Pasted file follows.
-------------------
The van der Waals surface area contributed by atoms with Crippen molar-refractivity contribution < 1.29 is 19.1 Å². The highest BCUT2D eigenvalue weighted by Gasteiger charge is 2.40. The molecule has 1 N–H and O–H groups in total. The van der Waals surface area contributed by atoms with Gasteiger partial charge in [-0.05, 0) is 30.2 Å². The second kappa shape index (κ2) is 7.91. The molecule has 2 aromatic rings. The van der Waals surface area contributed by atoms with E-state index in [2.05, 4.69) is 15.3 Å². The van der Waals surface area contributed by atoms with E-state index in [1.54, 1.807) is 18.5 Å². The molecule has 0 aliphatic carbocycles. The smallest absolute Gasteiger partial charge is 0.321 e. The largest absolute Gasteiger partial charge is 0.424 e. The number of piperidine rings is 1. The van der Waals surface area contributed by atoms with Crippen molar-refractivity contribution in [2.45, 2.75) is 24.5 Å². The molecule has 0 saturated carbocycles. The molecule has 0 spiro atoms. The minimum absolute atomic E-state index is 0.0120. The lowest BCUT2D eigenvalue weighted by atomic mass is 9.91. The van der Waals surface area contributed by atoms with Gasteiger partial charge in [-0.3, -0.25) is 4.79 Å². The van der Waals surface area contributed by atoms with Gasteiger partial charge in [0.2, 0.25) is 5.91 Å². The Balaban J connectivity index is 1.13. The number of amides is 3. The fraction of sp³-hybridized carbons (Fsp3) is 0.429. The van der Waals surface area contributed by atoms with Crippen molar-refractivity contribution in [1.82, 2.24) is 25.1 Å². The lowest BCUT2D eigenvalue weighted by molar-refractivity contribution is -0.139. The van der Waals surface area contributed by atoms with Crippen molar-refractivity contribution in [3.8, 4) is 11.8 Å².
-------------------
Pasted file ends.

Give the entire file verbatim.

The van der Waals surface area contributed by atoms with Crippen molar-refractivity contribution < 1.29 is 19.1 Å². The highest BCUT2D eigenvalue weighted by Gasteiger charge is 2.40. The molecule has 1 N–H and O–H groups in total. The van der Waals surface area contributed by atoms with Gasteiger partial charge in [-0.05, 0) is 30.2 Å². The second kappa shape index (κ2) is 7.91. The molecule has 2 aromatic rings. The van der Waals surface area contributed by atoms with E-state index in [2.05, 4.69) is 15.3 Å². The van der Waals surface area contributed by atoms with E-state index in [1.54, 1.807) is 18.5 Å². The molecule has 0 aliphatic carbocycles. The smallest absolute Gasteiger partial charge is 0.321 e. The largest absolute Gasteiger partial charge is 0.424 e. The number of piperidine rings is 1. The van der Waals surface area contributed by atoms with Crippen molar-refractivity contribution in [2.45, 2.75) is 24.5 Å². The molecule has 0 saturated carbocycles. The molecule has 0 spiro atoms. The minimum absolute atomic E-state index is 0.0120. The lowest BCUT2D eigenvalue weighted by atomic mass is 9.91. The van der Waals surface area contributed by atoms with Gasteiger partial charge in [-0.3, -0.25) is 4.79 Å². The van der Waals surface area contributed by atoms with Gasteiger partial charge in [0.2, 0.25) is 5.91 Å². The Balaban J connectivity index is 1.13. The number of amides is 3. The fraction of sp³-hybridized carbons (Fsp3) is 0.429. The van der Waals surface area contributed by atoms with Crippen molar-refractivity contribution in [1.82, 2.24) is 25.1 Å². The lowest BCUT2D eigenvalue weighted by molar-refractivity contribution is -0.139. The van der Waals surface area contributed by atoms with Crippen molar-refractivity contribution in [3.8, 4) is 11.8 Å².